Getting started with Blynk

Blynk is an app with which you can control any piece of electronics you have build, eg. a circuit build with an Arduino. To get started with Blynk, you can follow the getting started guide: then continue at step 5 of (under getting started) to add a first Widget. The first example (BlynkBlink) builds an app which controls a LED, which is connected to pin 8 of an Arduino. In this example, the Arduino uses a serial connection (USB) to the computer, through which it connects to the internet (and communicates with the Blynk Cloud service). This guide assumes you already have some basic knowledge of Arduino and electronics.

Some additional help:

  • Beware: Blynk is not free, but building project(s) costs ‘energy’, you get ‘2000’ of energy for free, enough for small projects
  • You can download the Blynk library hereextract the zip-file, copy contents of folder ‘libraries’ to Documents\Arduino\libraries and content of ‘tools’ to Documents\Arduino\tools
  • After step 3 (installation of the Blynk library) (re)start the Arduino IDE, and check the Tools menu: it should contain 3 Blynk: entries.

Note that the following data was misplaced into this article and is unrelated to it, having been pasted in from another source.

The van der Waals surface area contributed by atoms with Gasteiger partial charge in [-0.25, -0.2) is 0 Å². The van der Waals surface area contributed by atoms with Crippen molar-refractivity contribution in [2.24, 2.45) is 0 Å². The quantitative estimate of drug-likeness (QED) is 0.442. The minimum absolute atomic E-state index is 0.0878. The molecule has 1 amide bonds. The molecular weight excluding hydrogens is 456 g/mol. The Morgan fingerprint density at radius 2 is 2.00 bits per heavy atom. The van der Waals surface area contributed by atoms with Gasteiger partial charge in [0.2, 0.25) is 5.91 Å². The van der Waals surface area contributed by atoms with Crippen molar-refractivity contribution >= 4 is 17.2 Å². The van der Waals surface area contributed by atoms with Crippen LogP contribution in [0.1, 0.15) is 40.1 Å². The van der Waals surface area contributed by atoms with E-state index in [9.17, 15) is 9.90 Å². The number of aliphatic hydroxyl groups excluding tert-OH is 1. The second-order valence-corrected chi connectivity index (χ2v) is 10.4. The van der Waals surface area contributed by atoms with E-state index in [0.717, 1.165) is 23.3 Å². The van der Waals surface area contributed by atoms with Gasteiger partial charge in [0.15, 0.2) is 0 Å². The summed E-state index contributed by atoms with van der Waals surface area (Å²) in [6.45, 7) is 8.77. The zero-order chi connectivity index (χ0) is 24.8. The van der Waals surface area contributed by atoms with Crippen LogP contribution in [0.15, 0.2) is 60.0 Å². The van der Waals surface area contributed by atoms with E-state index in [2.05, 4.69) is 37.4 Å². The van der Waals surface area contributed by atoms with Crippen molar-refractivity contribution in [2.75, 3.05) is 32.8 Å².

• Blynk App: When setting up the device, make sure you select the proper hardware model (eg. Arduino Nano) and connection type (USB for first example ‘BlynkBlink’).
  • When building the Blynk Userinterface (5. Add a Widget): a button is added to control a LED. The pin to which the LED is connected will be the output of the Button. Make sure you select the right output (see screenshot), the first ‘square’ is the PIN (from the Arduino), for instance D5 (if you connected the LED to digital pin 5). The numbers behind it should remain 0 and 1 (for the value: low and high).

Arduino over USB (no wifi)

In the Arduino IDE, to quickly start a sketch with Blynk you may use File > Examples > Blynk > Boards_USB_Serial > Arduino_Serial_USB

Next step

Continue to a more advanced example: “Connect an ESP8266 Wifi module to an Arduino Nano and control it with Blynk”

Blynk alternatives

Other apps that can communicate with an Arduino